Fresh Hope Future: Making Fast Disciples for Jesus

05 Feb 2019

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Dear Friends, Colleagues and Churches,

Welcome to 2019. We are expecting an exciting year as we seek to value-add the mission of our movement together for the Kingdom. 

Each year we gather as a part of the broader Fresh Hope Movement to mutually encourage one another to continue the journey of mission on the frontline. Our teams are constantly seeking to partner with you, to believe in you and to assist, where we can, to make your vision and mission clearer and more vital for your community.

I suspect you probably understand that the challenges of local mission are becoming more acute, as are the demands on leadership to serve both church and community. Into this space, Fresh Hope is intentionally doing all we can to use our broader resources to assist you in this journey. We will share more about this in the coming months as we listen, reflect and support you and your teams for future impact.

At the start of 2019, I have been reflecting on the early missionary journeys of Paul and others (recorded for us in the Acts of the Apostles) as they engaged locally with churches in many of the cities of the then world. A common theme emerges – their visits were not fleeting – they sought to genuinely form community with believers for an important reason.

This reason is particularly highlighted in Acts 14: 22 and Acts 15: 41 – they were there to ‘strengthen’ the believers or disciples.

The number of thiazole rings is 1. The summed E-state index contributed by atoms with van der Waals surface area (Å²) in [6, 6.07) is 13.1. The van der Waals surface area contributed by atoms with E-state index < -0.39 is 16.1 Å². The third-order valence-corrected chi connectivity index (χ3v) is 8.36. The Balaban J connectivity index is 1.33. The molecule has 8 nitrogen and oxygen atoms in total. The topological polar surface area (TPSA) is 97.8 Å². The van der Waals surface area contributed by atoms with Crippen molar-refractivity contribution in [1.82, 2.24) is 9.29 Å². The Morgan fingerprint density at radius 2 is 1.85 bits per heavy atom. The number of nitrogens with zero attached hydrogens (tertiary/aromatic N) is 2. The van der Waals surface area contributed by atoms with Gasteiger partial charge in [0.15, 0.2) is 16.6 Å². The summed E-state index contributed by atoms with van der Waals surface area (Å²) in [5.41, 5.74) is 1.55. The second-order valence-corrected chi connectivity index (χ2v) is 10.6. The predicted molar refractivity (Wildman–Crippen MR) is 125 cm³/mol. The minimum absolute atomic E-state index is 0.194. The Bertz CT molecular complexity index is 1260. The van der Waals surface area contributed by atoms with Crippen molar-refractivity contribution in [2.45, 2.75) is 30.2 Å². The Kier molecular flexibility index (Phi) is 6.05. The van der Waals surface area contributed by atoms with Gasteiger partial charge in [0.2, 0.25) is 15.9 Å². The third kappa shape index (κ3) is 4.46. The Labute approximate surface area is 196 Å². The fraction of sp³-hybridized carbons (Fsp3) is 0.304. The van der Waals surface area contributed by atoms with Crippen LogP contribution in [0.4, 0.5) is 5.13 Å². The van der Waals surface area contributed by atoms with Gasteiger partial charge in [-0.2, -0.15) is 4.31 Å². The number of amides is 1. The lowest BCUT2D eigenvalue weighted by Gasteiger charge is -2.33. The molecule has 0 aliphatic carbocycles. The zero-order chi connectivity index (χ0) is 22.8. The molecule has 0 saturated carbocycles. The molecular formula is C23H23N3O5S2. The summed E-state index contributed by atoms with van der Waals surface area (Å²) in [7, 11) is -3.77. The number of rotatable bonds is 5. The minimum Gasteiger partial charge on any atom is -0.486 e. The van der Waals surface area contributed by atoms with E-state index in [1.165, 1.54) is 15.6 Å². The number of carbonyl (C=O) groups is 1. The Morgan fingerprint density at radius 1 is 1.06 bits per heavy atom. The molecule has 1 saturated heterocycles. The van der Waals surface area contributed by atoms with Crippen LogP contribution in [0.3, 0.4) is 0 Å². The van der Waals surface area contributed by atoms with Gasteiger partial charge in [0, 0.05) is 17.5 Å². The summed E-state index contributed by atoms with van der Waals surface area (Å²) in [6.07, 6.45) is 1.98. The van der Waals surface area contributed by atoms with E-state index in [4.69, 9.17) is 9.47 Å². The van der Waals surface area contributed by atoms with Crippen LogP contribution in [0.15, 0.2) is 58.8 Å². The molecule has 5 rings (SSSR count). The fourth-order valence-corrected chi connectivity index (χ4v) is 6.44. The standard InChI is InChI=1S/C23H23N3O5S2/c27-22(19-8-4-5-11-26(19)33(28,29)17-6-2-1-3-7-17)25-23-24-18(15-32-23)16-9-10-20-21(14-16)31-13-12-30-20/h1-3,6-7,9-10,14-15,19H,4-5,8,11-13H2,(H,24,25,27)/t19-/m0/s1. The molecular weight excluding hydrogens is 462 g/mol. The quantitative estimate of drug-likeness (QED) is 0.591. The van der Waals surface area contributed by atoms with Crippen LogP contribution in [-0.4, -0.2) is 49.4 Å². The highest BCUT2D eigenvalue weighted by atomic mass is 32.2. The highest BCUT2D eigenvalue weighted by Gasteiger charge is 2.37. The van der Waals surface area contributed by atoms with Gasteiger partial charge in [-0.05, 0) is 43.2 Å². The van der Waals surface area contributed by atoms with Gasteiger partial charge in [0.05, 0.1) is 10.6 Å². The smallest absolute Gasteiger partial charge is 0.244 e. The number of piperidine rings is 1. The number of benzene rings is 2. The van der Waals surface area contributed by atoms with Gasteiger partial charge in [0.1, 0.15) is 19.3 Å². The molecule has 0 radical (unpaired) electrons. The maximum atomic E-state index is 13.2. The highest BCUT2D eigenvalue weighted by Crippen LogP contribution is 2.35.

The Greek root of the word ‘strengthen’ is στηρίζω. Among its meanings is this idea of ‘making fast’. When a large ship prepares to dock at port, a crew works diligently at its moorings with ropes and winches to ‘make fast’ the vessel so that it safely nests along portside to allow both embarking and disembarking. Initially, smaller ropes are flung with a monkey fist onto the dock, themselves tied to large heaving lines that draw the ship closer into port where ultimately it is made fast and steady. Different lines called ‘springers’ cut tangently back from the bow and stern to bring tension to the mooring constellation, thus ensuring the ship won’t buffet or move once alongside the wharf.

This analogy works very well for ‘how’ we cultivate discipleship environments. There is skill required, the process is all about strengthening the vessel so that in ‘making fast’ everything is secure and solid for the future.  

Young believers need to be secured into the reality of God’s Kingdom and understand their strengths, gifts and rationale for belonging in church. A failure to ‘make fast’ believers results in pseudo community where genuine spiritual transformation is stymied and faith stalled.

Discipleship is not a quick fix journey. When we strengthen others, we must be committed to relationship and community. We must also be willing to travel through mess, pain and fear. When we strengthen others, we facilitate their growth in Christ, thereby enabling them to courageously embrace their future with God present, even if their own plans don’t eventuate. Our discipleship environments reflect surrender to Jesus as both Lord and Saviour. This is less about therapy and more about spirituality. This journey is perhaps the most treasured and special gift we can offer one another.

In a world that is increasingly anxious, hostile and isolated, the gift of ‘making fast’ into community is indeed precious. I pray you have the courage to put ‘discipleship’ into your strategic plan for both the short and long-term horizons.

Much grace and intention to you.

Dr Andrew Ball
Executive Ministry Director